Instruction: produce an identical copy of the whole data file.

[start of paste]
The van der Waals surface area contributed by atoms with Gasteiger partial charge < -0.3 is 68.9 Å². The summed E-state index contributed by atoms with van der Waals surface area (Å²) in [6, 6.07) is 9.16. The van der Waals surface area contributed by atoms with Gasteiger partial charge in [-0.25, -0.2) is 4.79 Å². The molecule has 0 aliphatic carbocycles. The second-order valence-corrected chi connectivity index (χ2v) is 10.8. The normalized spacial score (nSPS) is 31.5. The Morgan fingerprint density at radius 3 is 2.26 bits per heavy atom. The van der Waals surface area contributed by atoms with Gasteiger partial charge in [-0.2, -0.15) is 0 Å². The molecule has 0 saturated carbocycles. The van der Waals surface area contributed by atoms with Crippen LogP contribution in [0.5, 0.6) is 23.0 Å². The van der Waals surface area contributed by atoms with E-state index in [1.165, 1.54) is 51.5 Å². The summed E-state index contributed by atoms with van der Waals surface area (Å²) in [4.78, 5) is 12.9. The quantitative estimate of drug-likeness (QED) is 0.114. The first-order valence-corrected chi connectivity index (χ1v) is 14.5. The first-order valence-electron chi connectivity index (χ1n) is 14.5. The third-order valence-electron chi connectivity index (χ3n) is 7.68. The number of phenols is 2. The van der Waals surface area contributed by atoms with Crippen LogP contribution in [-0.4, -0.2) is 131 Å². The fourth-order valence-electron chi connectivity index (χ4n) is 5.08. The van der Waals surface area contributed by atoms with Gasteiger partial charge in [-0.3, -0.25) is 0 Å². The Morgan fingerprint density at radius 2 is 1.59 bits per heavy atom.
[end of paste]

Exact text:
The van der Waals surface area contributed by atoms with Gasteiger partial charge < -0.3 is 68.9 Å². The summed E-state index contributed by atoms with van der Waals surface area (Å²) in [6, 6.07) is 9.16. The van der Waals surface area contributed by atoms with Gasteiger partial charge in [-0.25, -0.2) is 4.79 Å². The molecule has 0 aliphatic carbocycles. The second-order valence-corrected chi connectivity index (χ2v) is 10.8. The normalized spacial score (nSPS) is 31.5. The Morgan fingerprint density at radius 3 is 2.26 bits per heavy atom. The van der Waals surface area contributed by atoms with Gasteiger partial charge in [-0.2, -0.15) is 0 Å². The molecule has 0 saturated carbocycles. The van der Waals surface area contributed by atoms with Crippen LogP contribution in [0.5, 0.6) is 23.0 Å². The van der Waals surface area contributed by atoms with E-state index in [1.165, 1.54) is 51.5 Å². The summed E-state index contributed by atoms with van der Waals surface area (Å²) in [4.78, 5) is 12.9. The quantitative estimate of drug-likeness (QED) is 0.114. The first-order valence-corrected chi connectivity index (χ1v) is 14.5. The first-order valence-electron chi connectivity index (χ1n) is 14.5. The third-order valence-electron chi connectivity index (χ3n) is 7.68. The number of phenols is 2. The van der Waals surface area contributed by atoms with Crippen LogP contribution in [-0.4, -0.2) is 131 Å². The fourth-order valence-electron chi connectivity index (χ4n) is 5.08. The van der Waals surface area contributed by atoms with Gasteiger partial charge in [-0.3, -0.25) is 0 Å². The Morgan fingerprint density at radius 2 is 1.59 bits per heavy atom.